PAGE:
An electrician and a foodie have begun a business with chillies and capsicums
Orcona Chillis’n’Peppers is a successful Hawke’s Bay food company growing chillis and peppers and manufacturing them into chilli-based relishes, sauces and infused oils. In 2011 they won a Cuisine food award for their Tunisian style harissa paste.
Anne Prescott, a foodie, and Kevin Baker, an electrician, bought Orcona in 2005. Anne, who had been running a café in Napier for five years, was looking for a new challenge and wanted to be self-employed.
It was a busy start for the couple, who were new to horticulture. And while looking after the chilli plants meant they had to learn lots of new skills, they had the benefit of inheriting the recipes developed by the previous owners. Kent Baddeley, a local chef, had also been working with the business since its inception in 2000.
Their property covers 0.6ha with 1500 square metres under cover, one third of this area is glass and the rest is plastic. They employ staff for 30 hours a week to look after growing the plants, while Anne concentrates on sales. Kevin has an off-site job for 30 hours a week, but the rest of the time he looks after maintenance of the greenhouses and specific tasks such as fertilising the crop.
Chillis belong to six basic families with 185 naturally occurring varieties and hybrids. To avoid growing any product that is not true to type, Anne imports fresh F1 hybrid seed every year from the US.
At Orcona, around 18 different varieties of chillis and capsicums are grown. Varietal mix varies depending on customer demand and seasonal variation, but hot favourites at the moment include Jalapeno and Cayenne. Habanero chillis are grown for sauces, and Scotch bonnets are being grown for a celebrity chef.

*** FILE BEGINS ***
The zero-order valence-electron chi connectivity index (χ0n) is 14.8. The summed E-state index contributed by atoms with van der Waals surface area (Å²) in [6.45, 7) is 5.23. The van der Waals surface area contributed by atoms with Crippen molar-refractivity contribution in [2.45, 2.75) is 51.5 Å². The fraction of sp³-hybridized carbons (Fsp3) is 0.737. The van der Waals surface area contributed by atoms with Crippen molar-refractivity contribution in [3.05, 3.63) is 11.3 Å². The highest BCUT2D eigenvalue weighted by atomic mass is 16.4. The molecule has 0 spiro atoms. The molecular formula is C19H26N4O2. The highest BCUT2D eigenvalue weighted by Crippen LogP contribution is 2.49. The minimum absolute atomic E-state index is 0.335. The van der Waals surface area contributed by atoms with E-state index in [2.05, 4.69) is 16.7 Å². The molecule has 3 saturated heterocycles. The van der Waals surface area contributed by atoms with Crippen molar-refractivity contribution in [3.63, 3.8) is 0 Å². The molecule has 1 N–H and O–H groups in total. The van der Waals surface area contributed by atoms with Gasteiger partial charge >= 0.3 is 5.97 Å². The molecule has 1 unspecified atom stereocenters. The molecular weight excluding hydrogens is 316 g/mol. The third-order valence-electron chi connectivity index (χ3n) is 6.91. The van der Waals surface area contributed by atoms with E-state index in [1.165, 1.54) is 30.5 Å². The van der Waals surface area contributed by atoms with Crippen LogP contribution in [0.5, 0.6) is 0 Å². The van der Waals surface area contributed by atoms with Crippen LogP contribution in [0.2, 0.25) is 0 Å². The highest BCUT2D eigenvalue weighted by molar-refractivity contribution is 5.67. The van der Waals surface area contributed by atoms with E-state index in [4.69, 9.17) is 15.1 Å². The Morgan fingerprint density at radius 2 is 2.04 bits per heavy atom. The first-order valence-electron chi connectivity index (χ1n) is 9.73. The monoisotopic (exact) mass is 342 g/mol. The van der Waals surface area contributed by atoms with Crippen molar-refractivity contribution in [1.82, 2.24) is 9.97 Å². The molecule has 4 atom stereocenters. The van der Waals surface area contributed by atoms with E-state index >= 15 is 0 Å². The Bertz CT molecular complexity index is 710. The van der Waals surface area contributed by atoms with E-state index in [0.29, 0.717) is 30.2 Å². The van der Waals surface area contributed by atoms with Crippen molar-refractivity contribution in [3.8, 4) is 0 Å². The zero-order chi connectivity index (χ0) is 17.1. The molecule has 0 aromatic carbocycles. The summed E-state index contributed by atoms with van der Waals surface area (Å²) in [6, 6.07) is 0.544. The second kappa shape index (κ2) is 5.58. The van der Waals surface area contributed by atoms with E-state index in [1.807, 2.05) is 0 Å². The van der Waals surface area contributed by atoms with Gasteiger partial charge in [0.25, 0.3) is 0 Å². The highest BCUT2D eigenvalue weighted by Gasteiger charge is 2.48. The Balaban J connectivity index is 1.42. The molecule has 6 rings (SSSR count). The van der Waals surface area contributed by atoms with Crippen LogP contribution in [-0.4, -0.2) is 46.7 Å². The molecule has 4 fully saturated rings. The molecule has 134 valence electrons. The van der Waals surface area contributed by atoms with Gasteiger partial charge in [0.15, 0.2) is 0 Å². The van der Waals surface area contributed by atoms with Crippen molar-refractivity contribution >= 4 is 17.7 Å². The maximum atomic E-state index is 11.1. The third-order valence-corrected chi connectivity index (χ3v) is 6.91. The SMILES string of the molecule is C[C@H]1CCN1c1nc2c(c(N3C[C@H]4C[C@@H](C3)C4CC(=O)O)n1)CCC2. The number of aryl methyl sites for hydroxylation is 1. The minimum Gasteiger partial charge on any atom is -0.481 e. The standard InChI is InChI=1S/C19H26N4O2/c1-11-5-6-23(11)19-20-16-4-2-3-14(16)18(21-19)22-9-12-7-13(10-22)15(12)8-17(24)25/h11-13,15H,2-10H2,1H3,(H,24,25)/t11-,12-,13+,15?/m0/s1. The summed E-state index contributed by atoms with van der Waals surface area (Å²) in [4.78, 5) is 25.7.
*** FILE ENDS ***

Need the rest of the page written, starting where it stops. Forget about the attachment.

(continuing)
The plants take about 12 weeks from sowing to planting out at the beginning of October. They are trickle-fed in a semi-hydroponic growing system. It takes another eight weeks before the plants start fruiting in December, but this is weather-dependent.
They don’t grow chillis during winter, as heating is expensive, although they do have electric heaters in the greenhouses, which they use if necessary during cold spells.
One of their customers, a restaurant group, wants to buy their chillis throughout the winter. So recently they re-floored one greenhouse with a shingle gravel mix and a fine layer of polystyrene strips as an experiment to see how the plants might be encouraged to grow during winter.
First grade fruit is mostly sold fresh, and seconds are used for processing into sauce, relish, pickles, paste, flakes or dried products. Orcona produce a range of 30 different products, and all are “pure”, with no tomato, bulking agents, colours, flavourings or preservatives added.
Processed chilli is sold year round and fresh chillis are sold for 10 months of the year. The fresh market is an important part of Orcona’s business and they are at the Hastings Farmer’s Market every Sunday morning.
Their chillis are also available throughout the country in delis and high-end shops, and often sold for food service direct to chefs. They are also available in a couple of supermarkets, as well as high-end grocer Moore Wilsons in Wellington.
Anne says chillis release endorphins and make whoever eats them feel better – giving them a “chilli grin”. They are also high in Vitamin C. And they are very cheerful to work with because they are so bright and colourful. “It’s like picking a Christmas tree every day.”
When they began making sauces and relishes, they bought 300 bottles at a time, but now sales have increased they are buying in lots of 3,000.
They also contract out three or four sauce products to a factory, a process that has also been a steep learning curve for Anne. “It’s a whole big step up. In a day they can make what it took me two weeks to make in our commercial kitchen. And it’s a challenge for me letting go of total control of the product, but it’s part of growing the business.”